Casual readers might assume that the content presented here on Flaming Pablum is carefully hand-picked and meticulously crafted by a secretive, international think-tank of intellectuals, hepcats, cultural experts, word-weary urbanists and sneery ex-punk rockers, but that's actually not the case. It's all thought-up, assembled, hastily edited and sloppily produced by one individual, that being me. As such, mistakes happen, oversights occur, typos run rampant, vagaries hold sway, inconsistencies are dubiously reinforced, images are deplorably misidentified and rumors and tarted-up as the god's honest truth. Luckily, there is an outspoken cabal of loyal readers who realize this, forgive my innumerable failures and chime in with the real facts from time to time. Herewith are the merciful fruits of their knowledge regarding some recent posts. Enjoy.
1. In my recent, windy rumination about the possibility of Bryan Gregory of the Cramps having worked at a long-defunct King Karol outlet on the Upper East Side, I dusted off photographer Stephanie Chernikowski's lovely live shot of the Cramps in full, feral swing that originally appeared on the back cover of their debut 12", Gravest Hits. That's the back cover in question up top. In this instance, I speculated that the venue depicted might be the old Ritz on East 11th street. Swifter than eagles, two of my favorite regulars -- former-Missing Foundation-member-turned-photographer Christopher Egan and noted-photographer-and-former-next-door-neighbor Glen E. Friedman weighed in. The venue in question, says Egan, was actually the short-lived CBGB Theatre (formerly The Anderson) on Second Avenue and East 4th Street. I found a nice shot of its exterior here by one Chuck Pulin (check out more of his remarkable shots here). Glen rightly pointed out that it couldn't have been the Ritz, being that there are seats pictured. Well-spotted, gents. Thanks!
2. This past weekend, I posted another epic-length entry about trying to divine the precise location of a photograph by David Gahr of erstwhile New York Doll David Johansen, loitering manfully in front of cryptically-addressed doorway. I spent the better part of an afternoon trotting around Gramercy looking for that doorway, but to no avail. A crucial clue was the signage behind David, which I wrongly assumed spelled out "Gramercy Room." Two readers named RJJNY and Deirdre sharply shut me down with some research that more or less confirmed that it wasn't the Gramercy Room Johansen was standing in front of .... but the Gramercy Gym.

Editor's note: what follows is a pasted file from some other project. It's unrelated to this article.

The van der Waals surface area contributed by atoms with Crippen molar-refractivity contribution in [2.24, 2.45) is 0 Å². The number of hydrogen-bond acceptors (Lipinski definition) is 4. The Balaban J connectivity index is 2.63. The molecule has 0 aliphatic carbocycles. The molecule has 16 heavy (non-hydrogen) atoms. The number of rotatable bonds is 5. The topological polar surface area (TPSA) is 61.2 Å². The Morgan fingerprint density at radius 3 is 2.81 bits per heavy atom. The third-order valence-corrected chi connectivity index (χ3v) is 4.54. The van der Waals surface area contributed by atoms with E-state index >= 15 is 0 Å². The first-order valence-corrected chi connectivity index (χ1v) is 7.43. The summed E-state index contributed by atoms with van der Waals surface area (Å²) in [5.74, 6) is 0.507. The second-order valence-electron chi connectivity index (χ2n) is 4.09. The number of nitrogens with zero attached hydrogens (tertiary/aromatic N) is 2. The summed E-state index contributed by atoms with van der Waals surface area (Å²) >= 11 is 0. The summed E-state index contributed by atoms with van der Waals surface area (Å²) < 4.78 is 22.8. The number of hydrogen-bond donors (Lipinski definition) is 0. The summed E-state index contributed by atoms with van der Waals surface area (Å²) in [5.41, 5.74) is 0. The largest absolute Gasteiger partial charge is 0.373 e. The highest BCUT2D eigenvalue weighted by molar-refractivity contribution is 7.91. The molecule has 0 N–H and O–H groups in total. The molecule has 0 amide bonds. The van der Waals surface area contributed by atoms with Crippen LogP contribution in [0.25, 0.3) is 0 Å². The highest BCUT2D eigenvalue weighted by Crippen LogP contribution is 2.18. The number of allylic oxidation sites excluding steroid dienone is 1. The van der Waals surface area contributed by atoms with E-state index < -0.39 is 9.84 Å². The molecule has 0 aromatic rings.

Being that I was working on the wrong assumption (again), it's no wonder that I didn't find it, and I tossed the challenge to PopSpots' Bob Egan (no relation -- I don't think, at least -- to the afore-cited Christopher Egan). Armed with the info that RJJNY and Deirdre had already cited, Bob wrote:
Hi Alex, I visited your site today and saw my name. Then I saw that others had done much of the groundwork, finding Gleason's Gym. I've been looking for a photo of the door, I think it was the building to the right of the Palladium. Will keep working on it. - Bob.
Never wanting to leave a note without supplying some compelling evidence to buffer his argument, Bob thoughtfully included these pics of the gym in question.
Based on all this research, could we then assume that this is the doorway? Or am I too far to the East? Let's stay tuned for Bob's reply, I guess.
3. Back in January, I posted an entry speculating about the location depicted on the cover art to Blondie's 1980 album, Autoamerican. In it, I wondered aloud if the spot upon which Debbie Harry and Messrs. Stein, Burke, Destri et al. were standing was the same building that housed the Clocktower Gallery on Lower Broadway. You can see that post here.
Well, guess what, readers? I was wrong AGAIN. Bob Egan once again got on the case. Here's what he wrote:
HI Alex, Just saw your entry for Autoamerican. Here’s my future entry, which I think works out, as I’ve read from some other source that the photo was taken “on a roof near Broadway and 8th Street. (they were off by a block. ) I used to swim on this roof when we had kids. The part of the roof they were photographed is kind of off limits to the poolgoers. It’s around the back of the elevator. Also, I’m 99% sure Bob Gruen took the photo they based the painting on.
Get the F*$% out!! All this time I thought it took place in TriBeCa, and it was right here but a stone's throw from my own front door?!? As always, Bob supplied visual testimony...click on each to enlarge.
So there you have it! Three posts rife with inaccuracies all brought to factual fruition at last! Thanks, all. Please keep reading. To celebrate, enjoy these topically-timely tunes...